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Life of Sir George Grey: Governor, High commissioner, and Premier. An Historical Biography.

Two Philo-Maoris

Two Philo-Maoris.

Against the principles stated in the despatches of Earl Grey and incorporated in the juridical portion of the new Constitution the two leading men already named took up strong ground. In later days high officials of the Colony seemed always to have an animus against the poor Maoris; in the earlier days they had a pronounced bias in their favour. After Grey himself the Maoris never had better friends than Bishop page 56Selwyn and Chief-Justice Martin. Through long terms of office and protracted lives these eminent men appeared to hold a moral brief for a race which, without their advocacy, would, in New Zealand at least, have been friendless indeed. On this supreme occasion, when the rights and the future existence of the race were at stake, both of them stepped into the breach and hazarded their good name as well as their official position in the defence of the Maoris. Selwyn not only recorded his "formal and deliberate protest" against the principles avowed by Earl Grey; he stated that he was resolved "to use all legal and constitutional measures" to assist the natives "in asserting and maintaining" their "rights and privileges as British subjects." Chief-Justice Martin printed, but did not publish, a pamphlet on England and the New Zealanders. Both were sent to the Secretary for the Colonies by the Governor. If the Bishop's appeal was, like Antigone's, to "the infallible, unwritten laws of Heaven," the Chief-Justice's appeal was to the consensus of jurists. Earl Grey, in his turn, might have appealed to the practice of the United States, which, in those very years, was setting the maxims of its own eminent jurists at defiance.

Two points specially invite notice. Long afterwards, when the disastrous Waikato war was raging, Bishop Selwyn expressed the belief that "the new Constitution" (which was to supersede the rejected Constitution of 1846) was the ultimate cause of the war. He meant, of course, the power conveyed by it to take the lands of the Maoris without the consent of the tribes. It was truly so. The exercise of that power, against which he was now contending, was the real cause of the war.

Next, the Chief-Justice predicted that, if these Royal Instructions were carried out, and the Maoris came to believe that their secure possession of their lands was threatened, "the Christian religion will be abandoned by the mass of those who now receive it.'' The prediction was fully realised only sixteen years later. Selwyn then wrote that the rise and acceptance of the new Hau-Hau or page 57Pai Marire religion (religion of "Good Tranquillity") were the outcome of the aversion of the Maoris for everything English.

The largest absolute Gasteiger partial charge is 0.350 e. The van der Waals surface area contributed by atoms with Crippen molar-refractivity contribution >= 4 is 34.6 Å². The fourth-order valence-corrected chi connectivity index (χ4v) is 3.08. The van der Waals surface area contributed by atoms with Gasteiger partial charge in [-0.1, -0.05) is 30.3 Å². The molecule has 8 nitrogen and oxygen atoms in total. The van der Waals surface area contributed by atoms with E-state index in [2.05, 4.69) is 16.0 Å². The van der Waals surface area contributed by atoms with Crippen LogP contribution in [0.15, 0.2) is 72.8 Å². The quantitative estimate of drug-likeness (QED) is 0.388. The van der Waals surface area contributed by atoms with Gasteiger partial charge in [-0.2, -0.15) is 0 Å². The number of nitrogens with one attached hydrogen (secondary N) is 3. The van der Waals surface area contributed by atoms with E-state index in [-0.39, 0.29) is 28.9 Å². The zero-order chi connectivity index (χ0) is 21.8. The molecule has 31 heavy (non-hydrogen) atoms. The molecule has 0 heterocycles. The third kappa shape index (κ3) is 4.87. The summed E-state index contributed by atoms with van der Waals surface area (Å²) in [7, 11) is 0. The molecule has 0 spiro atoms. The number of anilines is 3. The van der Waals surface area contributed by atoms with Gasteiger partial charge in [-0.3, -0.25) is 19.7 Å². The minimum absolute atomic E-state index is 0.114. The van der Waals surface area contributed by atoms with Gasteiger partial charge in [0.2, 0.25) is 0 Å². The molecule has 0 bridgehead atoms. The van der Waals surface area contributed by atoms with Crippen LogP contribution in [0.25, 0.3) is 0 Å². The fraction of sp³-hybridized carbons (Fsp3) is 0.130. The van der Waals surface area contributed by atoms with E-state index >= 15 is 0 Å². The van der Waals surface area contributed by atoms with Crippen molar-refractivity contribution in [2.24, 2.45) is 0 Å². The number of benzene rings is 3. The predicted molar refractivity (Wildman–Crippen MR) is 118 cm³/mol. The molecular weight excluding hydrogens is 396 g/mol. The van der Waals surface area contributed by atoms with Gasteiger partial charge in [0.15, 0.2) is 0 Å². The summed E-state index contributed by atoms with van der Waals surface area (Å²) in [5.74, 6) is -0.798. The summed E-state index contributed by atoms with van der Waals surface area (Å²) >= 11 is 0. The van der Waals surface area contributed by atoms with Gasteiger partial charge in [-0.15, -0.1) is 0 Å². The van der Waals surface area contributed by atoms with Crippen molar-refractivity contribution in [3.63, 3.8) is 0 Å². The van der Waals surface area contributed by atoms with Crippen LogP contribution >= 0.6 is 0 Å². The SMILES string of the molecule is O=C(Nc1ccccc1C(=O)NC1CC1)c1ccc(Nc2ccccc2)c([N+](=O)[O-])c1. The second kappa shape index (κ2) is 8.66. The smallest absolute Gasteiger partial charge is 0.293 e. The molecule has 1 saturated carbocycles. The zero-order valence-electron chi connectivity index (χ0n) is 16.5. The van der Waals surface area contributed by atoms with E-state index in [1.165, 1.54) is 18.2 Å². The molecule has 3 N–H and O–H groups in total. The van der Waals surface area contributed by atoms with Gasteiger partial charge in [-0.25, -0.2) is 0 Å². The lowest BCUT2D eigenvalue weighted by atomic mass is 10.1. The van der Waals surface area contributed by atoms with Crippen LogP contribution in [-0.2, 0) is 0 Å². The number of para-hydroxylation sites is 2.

A petition, signed by Selwyn, Martin, and many others, and protesting against the Constitution and the Instructions, was presented to the Governor and forwarded by him to the Colonial Office. The Wesleyan Missionary Society in London took the same view. Naval officers, who had been travelling through the native districts, made known the dread of the Maori chiefs at the threatened loss of their lands. All possible influences conspired against the unfortunate measure.

It is indeed doubtful if any proposals emanating from the Government of the Mother-country ever met with such serried opposition. Mr. Rees states, manifestly on authority, that if he had been required to carry the Instructions into effect, Grey would have resigned his office, and the assurance is confirmed by contemporary evidence. According to Bishop Selwyn, Grey assured both Selwyn and Chief-Justice Martin that he "neither could nor would carry them into practice in New Zealand." The other high officers of the Colony were no less determined. The Chief-Justice put forth a keen discussion of their legality and a strong protest against them, and, after flinging this firebrand into the Colonial Office, he declared that it was for the Home Government to determine whether he could fitly retain his office. The Bishop of New Zealand was no less emphatic. "A little more," he said, "and Lord Grey would have made me a missionary bishop, with my path upon the mountain wave, my home upon the rolling deep.'' His clergy were as outspoken as their chief. Earl Grey's despatch, wrote Archdeacon Maunsell, "strikes at the very root of the life and liberty of the aborigines." The only course open to sons of the missionaries would be to leave in sorrow the country which they were civilising and had won for the British.